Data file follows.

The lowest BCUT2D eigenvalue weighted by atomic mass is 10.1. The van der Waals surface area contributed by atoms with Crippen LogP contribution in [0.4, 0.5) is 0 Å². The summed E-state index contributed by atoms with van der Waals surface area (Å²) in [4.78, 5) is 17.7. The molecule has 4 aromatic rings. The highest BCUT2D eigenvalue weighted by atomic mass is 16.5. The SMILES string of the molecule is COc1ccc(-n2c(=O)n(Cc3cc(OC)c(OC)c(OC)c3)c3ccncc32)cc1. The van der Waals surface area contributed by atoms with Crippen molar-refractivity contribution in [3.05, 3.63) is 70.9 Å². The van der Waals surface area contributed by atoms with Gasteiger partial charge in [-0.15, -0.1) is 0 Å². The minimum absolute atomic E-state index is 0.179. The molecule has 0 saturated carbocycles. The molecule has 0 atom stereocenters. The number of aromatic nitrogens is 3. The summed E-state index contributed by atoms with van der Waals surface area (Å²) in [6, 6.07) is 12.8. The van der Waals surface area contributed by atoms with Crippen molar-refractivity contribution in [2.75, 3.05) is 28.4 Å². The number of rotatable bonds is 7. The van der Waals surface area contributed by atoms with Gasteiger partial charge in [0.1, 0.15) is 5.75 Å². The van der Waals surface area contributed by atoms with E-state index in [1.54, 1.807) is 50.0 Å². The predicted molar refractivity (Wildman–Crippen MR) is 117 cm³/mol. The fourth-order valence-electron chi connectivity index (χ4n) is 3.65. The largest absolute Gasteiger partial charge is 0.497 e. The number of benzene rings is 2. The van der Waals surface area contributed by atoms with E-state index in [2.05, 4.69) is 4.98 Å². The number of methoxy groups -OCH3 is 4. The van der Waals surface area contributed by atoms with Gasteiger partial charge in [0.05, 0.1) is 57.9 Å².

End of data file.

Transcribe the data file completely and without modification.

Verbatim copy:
The lowest BCUT2D eigenvalue weighted by atomic mass is 10.1. The van der Waals surface area contributed by atoms with Crippen LogP contribution in [0.4, 0.5) is 0 Å². The summed E-state index contributed by atoms with van der Waals surface area (Å²) in [4.78, 5) is 17.7. The molecule has 4 aromatic rings. The highest BCUT2D eigenvalue weighted by atomic mass is 16.5. The SMILES string of the molecule is COc1ccc(-n2c(=O)n(Cc3cc(OC)c(OC)c(OC)c3)c3ccncc32)cc1. The van der Waals surface area contributed by atoms with Crippen molar-refractivity contribution in [3.05, 3.63) is 70.9 Å². The van der Waals surface area contributed by atoms with Gasteiger partial charge in [-0.15, -0.1) is 0 Å². The minimum absolute atomic E-state index is 0.179. The molecule has 0 saturated carbocycles. The molecule has 0 atom stereocenters. The number of aromatic nitrogens is 3. The summed E-state index contributed by atoms with van der Waals surface area (Å²) in [6, 6.07) is 12.8. The van der Waals surface area contributed by atoms with Crippen molar-refractivity contribution in [2.75, 3.05) is 28.4 Å². The number of rotatable bonds is 7. The van der Waals surface area contributed by atoms with Gasteiger partial charge in [0.1, 0.15) is 5.75 Å². The van der Waals surface area contributed by atoms with E-state index in [1.54, 1.807) is 50.0 Å². The predicted molar refractivity (Wildman–Crippen MR) is 117 cm³/mol. The fourth-order valence-electron chi connectivity index (χ4n) is 3.65. The largest absolute Gasteiger partial charge is 0.497 e. The number of benzene rings is 2. The van der Waals surface area contributed by atoms with E-state index in [2.05, 4.69) is 4.98 Å². The number of methoxy groups -OCH3 is 4. The van der Waals surface area contributed by atoms with Gasteiger partial charge in [0.05, 0.1) is 57.9 Å².